RIM Success lies in Paradox

Tkervin - 5 years ago    Report SPAM
......or perhaps Heads you have the worst investment decision of your life, Tails you don't lose too much.....:-)

At an average price of about $26 per Gurufocus for Prem's stake........hard to frame this as a position anyone would swap into by choice.
Adib Motiwala
Adib Motiwala - 5 years ago    Report SPAM
his average will reduce down now as he doubled down. I think it would be high teens now.
Praveen Chawla
Praveen Chawla premium member - 5 years ago
I guess this is what seperates the true great value managers from the pretenders- ability to remain calm while others run for the exit. However some times there is fire when the fire alarm rings and you can get cooked.

What many investors do not realize that the risk with RIMM is lower now at $7 than it was at $20. Stocks with issues have reverse elasticity of demand - as prices decrease - demand decrease. RIMM's price action is currently mostly emotion (fear) and very little little to do with fundamentals.
Superguru - 5 years ago    Report SPAM
"risk with RIMM is lower now at $7 than it was at $20"

Is Risk not the same? 100% loss.

Upside is definitely more if it turnarounds.

Alleygator - 5 years ago    Report SPAM
Mr. Watsa's 3rd biggest holding, Resolute Forest Products (formerly AbitibiBowater) is crashing almost as fast as RIMM. Must be a stressful time for him.
Jean-Francois Nobert
Jean-Francois Nobert - 5 years ago    Report SPAM
Good point Superguru the ultimate risk is 100%, but you need to take into account probability for the possible outcome. The chance that you loose 100% is quite small because they don't have debt for now, they have cash, trading cheaper than the liquidation value and the management is of really high integrity and honesty.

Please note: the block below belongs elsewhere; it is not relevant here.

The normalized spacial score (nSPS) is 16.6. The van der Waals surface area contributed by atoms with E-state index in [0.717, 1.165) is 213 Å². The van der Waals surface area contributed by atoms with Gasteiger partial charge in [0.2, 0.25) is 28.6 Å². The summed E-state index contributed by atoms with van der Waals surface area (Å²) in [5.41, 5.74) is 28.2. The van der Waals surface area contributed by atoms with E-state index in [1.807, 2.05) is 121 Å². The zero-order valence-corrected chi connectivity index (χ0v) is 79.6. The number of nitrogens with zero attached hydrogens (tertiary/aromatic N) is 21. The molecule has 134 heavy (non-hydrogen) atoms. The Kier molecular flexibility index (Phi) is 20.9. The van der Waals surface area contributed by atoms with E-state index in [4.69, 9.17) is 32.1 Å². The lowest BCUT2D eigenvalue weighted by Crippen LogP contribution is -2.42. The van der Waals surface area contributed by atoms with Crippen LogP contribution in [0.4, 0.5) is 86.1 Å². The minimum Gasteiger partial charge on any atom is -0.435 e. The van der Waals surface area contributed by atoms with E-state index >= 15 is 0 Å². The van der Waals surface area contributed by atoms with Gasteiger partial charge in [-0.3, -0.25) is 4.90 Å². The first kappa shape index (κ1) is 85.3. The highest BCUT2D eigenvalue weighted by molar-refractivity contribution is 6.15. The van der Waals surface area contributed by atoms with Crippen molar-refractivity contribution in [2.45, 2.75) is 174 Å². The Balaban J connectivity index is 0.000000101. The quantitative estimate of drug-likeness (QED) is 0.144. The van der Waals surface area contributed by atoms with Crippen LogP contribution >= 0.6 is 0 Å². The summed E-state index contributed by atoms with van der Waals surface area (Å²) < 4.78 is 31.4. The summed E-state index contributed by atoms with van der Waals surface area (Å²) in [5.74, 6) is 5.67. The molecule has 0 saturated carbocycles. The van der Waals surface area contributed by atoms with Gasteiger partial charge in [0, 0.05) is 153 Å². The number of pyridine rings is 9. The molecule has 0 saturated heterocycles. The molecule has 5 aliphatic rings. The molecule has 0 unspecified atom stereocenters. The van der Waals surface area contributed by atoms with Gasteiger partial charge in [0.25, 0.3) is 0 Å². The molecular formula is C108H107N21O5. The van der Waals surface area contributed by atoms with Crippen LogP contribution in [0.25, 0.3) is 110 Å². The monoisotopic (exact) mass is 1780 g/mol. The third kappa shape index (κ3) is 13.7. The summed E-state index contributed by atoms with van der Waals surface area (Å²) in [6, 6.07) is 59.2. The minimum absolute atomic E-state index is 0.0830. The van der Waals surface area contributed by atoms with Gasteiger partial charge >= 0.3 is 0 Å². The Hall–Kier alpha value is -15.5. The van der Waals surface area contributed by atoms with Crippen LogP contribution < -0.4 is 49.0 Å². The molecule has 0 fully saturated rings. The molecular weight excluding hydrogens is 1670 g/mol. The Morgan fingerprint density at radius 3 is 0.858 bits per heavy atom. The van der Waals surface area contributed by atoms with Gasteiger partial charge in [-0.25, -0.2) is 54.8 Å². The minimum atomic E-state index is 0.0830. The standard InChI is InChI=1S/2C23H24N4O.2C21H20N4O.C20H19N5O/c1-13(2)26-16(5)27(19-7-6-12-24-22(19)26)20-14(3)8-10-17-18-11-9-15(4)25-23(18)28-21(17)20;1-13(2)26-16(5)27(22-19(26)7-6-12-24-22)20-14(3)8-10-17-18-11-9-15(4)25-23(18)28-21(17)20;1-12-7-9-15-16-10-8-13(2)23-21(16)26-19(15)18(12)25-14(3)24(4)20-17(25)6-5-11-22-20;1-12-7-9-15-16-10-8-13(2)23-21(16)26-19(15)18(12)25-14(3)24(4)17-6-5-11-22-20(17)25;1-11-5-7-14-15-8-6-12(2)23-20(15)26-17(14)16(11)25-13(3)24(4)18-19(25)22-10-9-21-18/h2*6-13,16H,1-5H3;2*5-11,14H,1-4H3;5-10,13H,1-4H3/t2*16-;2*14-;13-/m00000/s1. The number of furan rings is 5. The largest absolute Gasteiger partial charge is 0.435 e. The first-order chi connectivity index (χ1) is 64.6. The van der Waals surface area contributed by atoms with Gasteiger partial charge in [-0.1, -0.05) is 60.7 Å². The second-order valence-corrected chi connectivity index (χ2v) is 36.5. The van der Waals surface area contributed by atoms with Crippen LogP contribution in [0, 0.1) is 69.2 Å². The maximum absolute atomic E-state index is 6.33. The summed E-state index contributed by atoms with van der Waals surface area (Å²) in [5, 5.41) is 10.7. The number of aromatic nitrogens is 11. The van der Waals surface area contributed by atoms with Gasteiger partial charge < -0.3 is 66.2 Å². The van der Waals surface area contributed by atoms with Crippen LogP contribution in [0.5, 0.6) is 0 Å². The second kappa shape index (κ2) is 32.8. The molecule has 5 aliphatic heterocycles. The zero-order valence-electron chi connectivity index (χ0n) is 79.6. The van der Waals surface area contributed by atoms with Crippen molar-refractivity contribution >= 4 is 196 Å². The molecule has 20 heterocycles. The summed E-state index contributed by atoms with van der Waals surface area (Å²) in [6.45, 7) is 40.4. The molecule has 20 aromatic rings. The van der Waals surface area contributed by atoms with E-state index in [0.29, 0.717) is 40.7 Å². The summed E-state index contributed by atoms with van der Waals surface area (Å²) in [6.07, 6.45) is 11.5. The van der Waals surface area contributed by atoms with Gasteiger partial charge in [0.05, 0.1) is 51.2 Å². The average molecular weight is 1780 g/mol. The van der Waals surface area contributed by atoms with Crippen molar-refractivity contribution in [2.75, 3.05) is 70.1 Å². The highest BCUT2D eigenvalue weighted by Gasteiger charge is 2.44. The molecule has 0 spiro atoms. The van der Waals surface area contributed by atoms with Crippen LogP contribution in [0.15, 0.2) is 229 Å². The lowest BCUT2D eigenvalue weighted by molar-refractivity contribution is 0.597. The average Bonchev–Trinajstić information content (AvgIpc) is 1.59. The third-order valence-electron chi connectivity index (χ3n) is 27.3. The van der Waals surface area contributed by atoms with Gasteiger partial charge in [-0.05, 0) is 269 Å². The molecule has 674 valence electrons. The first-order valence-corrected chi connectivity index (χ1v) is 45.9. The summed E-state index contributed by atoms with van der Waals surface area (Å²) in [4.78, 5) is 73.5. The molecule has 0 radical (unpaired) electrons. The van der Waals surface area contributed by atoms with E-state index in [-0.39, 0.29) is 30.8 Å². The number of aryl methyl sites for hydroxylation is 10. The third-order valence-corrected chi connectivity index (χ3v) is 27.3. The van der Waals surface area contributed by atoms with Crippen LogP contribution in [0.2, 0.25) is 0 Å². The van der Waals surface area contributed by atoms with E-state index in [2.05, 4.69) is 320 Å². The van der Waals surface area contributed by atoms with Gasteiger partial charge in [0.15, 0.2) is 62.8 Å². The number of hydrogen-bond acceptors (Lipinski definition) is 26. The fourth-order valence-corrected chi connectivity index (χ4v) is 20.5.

They made mistake, they realize that, they are now working to try to deliver the best outcome for their shareholder. The management is the one that have the most to lose from the possible outcome, good chance they will try to preserve as much as possible the value of the business and try to deliver the best for the long term.

Projecting good result into the future to make the valuation of a business is really risky because there is chance you will pay too much. On the opposite projecting bad result into the future is also wrong because it limit you from good opportunity at lower risk. Finance is not all about mathematic, finance on my point of view is not a science it's an art, understanding management behavior is quite important.

But still the risk is not 0%, the competition is quite tough in this sector and this is a big risk on that side. Better buy a reasonable portion of portfolio in RIM in order to avoid losing too much, averaging down if stock goes cheaper.

AlbertaSunwapta - 5 years ago    Report SPAM
Academic talk of percentages of risk mean little. Final dollars lost equates to food not able to be put on the table. I.e. There's lots of value fish in the ocean so which is better, averaging down or holding fast but allocating new capital to another fundamentally equal value buy? As such, averaging down sometimes just saves one's sense of skill on exiting in a final bounce.

You have to wonder what Watsa saw back at above $20. And note that he's not loading up at current prices, only doubling up. His conviction is strong but clearly not absolute.
Mocheng premium member - 5 years ago
He has a seat on the board now.

RIMM h as 70 million active blackberry users in the world, and still selling like crazy in 2nd and 3rd world countries like crazy.

Hopefully BB10 will come out and smoke apple's ass, although i am also a AAPL investor., oh, they should just smoke nokia's ass
Smmeddie - 5 years ago    Report SPAM
If you look at the institutional shareholders of RIM, you will see that Fairfax owns 15% of the company.